For this reason, I believe that building a culture of ED&I inside your business is no longer a “nice to have” but rather, a must-have. Employment-related regulatory environment is flourishing, and ED&I-related regulations seem poised to only have a larger influence on companies in the future. Businesses can and should do better than simply meeting the low bar of ED&I legal requirements.
For example, startups should ingrain diversity into their foundational DNA and established companies would do well to consider their ED&I practices, being prepared to make systemic and cultural changes where needed. A few elements to consider are:
Inclusion is a key component of a safe, tolerant and compliant workplace. The concept of inclusion is one that is defined by researchers in different ways, some focused on the value of difference, and others emphasizing finding common ground. Research from Catalyst reveals two key ingredients to effective inclusion: uniqueness and belonging. When employees are recognized for their differences and also feel a sense of belonging based on shared common attributes and goals, businesses are best set up to experience the benefit of workforce diversity3 . Company cultures that not only welcome but actively celebrate ED&I tend to be places where bullying, discrimination and harassment of any type are not tolerated and do not gain root. Additionally, actively pursuing ED&I in your company culture can have a direct, positive impact on talent recruitment and retention, innovation and, ultimately, business success.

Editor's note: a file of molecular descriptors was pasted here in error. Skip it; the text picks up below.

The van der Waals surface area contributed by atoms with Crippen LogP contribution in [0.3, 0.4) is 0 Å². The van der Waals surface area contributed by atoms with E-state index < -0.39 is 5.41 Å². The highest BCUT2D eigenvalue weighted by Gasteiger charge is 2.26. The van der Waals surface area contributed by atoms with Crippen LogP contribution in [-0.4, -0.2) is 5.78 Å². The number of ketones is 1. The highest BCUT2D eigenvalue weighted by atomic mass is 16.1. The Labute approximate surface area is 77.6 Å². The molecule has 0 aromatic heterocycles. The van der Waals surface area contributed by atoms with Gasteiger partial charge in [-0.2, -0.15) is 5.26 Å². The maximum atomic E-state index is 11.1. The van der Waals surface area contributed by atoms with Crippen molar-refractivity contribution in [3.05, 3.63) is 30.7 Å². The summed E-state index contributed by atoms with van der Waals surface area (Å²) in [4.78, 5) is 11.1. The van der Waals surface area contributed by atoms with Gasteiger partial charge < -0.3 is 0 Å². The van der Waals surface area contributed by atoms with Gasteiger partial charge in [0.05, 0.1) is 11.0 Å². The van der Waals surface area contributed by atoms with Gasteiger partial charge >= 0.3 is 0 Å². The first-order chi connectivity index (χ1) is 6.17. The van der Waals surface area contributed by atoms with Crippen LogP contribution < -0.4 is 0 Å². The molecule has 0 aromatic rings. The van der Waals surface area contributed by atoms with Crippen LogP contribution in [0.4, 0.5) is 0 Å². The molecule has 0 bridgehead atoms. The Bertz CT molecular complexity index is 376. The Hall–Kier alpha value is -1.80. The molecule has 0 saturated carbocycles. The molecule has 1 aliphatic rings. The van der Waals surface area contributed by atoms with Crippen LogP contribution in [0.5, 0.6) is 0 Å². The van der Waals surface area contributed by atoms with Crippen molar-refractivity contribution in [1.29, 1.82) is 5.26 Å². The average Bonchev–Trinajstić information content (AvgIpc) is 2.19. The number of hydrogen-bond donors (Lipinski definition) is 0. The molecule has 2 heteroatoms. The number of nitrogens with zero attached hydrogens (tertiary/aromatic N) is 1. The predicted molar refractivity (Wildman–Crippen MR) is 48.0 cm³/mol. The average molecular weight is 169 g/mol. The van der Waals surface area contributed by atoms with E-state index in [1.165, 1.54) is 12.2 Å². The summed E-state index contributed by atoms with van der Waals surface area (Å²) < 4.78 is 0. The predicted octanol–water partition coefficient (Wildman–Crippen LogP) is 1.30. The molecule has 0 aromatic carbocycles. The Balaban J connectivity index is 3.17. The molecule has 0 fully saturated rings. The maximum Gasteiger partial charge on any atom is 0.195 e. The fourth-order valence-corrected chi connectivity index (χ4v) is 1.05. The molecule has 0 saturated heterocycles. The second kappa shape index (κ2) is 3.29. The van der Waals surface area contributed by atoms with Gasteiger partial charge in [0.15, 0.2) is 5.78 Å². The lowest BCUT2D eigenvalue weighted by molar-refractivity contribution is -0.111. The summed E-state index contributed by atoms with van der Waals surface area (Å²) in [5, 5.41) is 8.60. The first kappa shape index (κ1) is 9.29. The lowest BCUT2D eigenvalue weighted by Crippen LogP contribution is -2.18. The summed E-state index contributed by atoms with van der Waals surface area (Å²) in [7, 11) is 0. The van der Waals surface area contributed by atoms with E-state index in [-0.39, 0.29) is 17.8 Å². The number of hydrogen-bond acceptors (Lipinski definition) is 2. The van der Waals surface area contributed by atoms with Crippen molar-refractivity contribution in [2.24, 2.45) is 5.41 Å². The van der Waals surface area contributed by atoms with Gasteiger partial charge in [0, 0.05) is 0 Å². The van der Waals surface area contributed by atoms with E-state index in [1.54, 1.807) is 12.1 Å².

In addition to the compliance guidelines shared above, the following areas provide some golden opportunities for SMBs to integrate diversity measures into their company culture.
Recruitment practices: Often, a lack of creativity and a bias toward inertia result in unsuccessful recruiting of colleagues from diverse backgrounds and experiences.